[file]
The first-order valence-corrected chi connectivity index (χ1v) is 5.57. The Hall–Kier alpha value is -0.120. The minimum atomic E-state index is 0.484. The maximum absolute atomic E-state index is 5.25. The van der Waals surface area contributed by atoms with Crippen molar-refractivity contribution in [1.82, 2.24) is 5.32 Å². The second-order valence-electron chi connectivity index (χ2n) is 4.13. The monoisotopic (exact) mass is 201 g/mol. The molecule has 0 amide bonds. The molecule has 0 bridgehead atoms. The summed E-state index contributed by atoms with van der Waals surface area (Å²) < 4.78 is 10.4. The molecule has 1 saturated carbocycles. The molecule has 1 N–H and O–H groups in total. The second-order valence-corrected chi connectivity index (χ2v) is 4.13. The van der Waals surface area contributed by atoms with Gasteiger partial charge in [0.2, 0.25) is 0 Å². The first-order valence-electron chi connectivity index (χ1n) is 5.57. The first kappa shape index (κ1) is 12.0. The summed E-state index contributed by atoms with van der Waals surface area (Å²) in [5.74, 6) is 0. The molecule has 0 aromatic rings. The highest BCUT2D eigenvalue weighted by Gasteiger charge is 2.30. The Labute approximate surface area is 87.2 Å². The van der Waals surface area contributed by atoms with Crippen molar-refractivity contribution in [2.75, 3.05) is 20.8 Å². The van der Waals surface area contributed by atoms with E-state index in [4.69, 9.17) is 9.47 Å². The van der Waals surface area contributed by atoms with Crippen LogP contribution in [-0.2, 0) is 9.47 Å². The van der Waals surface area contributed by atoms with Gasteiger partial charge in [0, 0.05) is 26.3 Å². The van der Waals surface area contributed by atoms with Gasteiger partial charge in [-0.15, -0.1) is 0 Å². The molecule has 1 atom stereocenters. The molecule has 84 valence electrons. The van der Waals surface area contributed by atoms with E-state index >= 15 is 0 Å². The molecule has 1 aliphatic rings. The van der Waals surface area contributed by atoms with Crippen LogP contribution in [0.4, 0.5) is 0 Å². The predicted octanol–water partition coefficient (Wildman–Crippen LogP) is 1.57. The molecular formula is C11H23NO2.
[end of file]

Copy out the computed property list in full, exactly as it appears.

The first-order valence-corrected chi connectivity index (χ1v) is 5.57. The Hall–Kier alpha value is -0.120. The minimum atomic E-state index is 0.484. The maximum absolute atomic E-state index is 5.25. The van der Waals surface area contributed by atoms with Crippen molar-refractivity contribution in [1.82, 2.24) is 5.32 Å². The second-order valence-electron chi connectivity index (χ2n) is 4.13. The monoisotopic (exact) mass is 201 g/mol. The molecule has 0 amide bonds. The molecule has 0 bridgehead atoms. The summed E-state index contributed by atoms with van der Waals surface area (Å²) < 4.78 is 10.4. The molecule has 1 saturated carbocycles. The molecule has 1 N–H and O–H groups in total. The second-order valence-corrected chi connectivity index (χ2v) is 4.13. The van der Waals surface area contributed by atoms with Gasteiger partial charge in [0.2, 0.25) is 0 Å². The first-order valence-electron chi connectivity index (χ1n) is 5.57. The first kappa shape index (κ1) is 12.0. The summed E-state index contributed by atoms with van der Waals surface area (Å²) in [5.74, 6) is 0. The molecule has 0 aromatic rings. The highest BCUT2D eigenvalue weighted by Gasteiger charge is 2.30. The Labute approximate surface area is 87.2 Å². The van der Waals surface area contributed by atoms with Crippen molar-refractivity contribution in [2.75, 3.05) is 20.8 Å². The van der Waals surface area contributed by atoms with E-state index in [4.69, 9.17) is 9.47 Å². The van der Waals surface area contributed by atoms with Crippen LogP contribution in [-0.2, 0) is 9.47 Å². The van der Waals surface area contributed by atoms with Gasteiger partial charge in [0, 0.05) is 26.3 Å². The van der Waals surface area contributed by atoms with Gasteiger partial charge in [-0.15, -0.1) is 0 Å². The molecule has 1 atom stereocenters. The molecule has 84 valence electrons. The van der Waals surface area contributed by atoms with E-state index >= 15 is 0 Å². The molecule has 1 aliphatic rings. The van der Waals surface area contributed by atoms with Crippen LogP contribution in [0.4, 0.5) is 0 Å². The predicted octanol–water partition coefficient (Wildman–Crippen LogP) is 1.57. The molecular formula is C11H23NO2.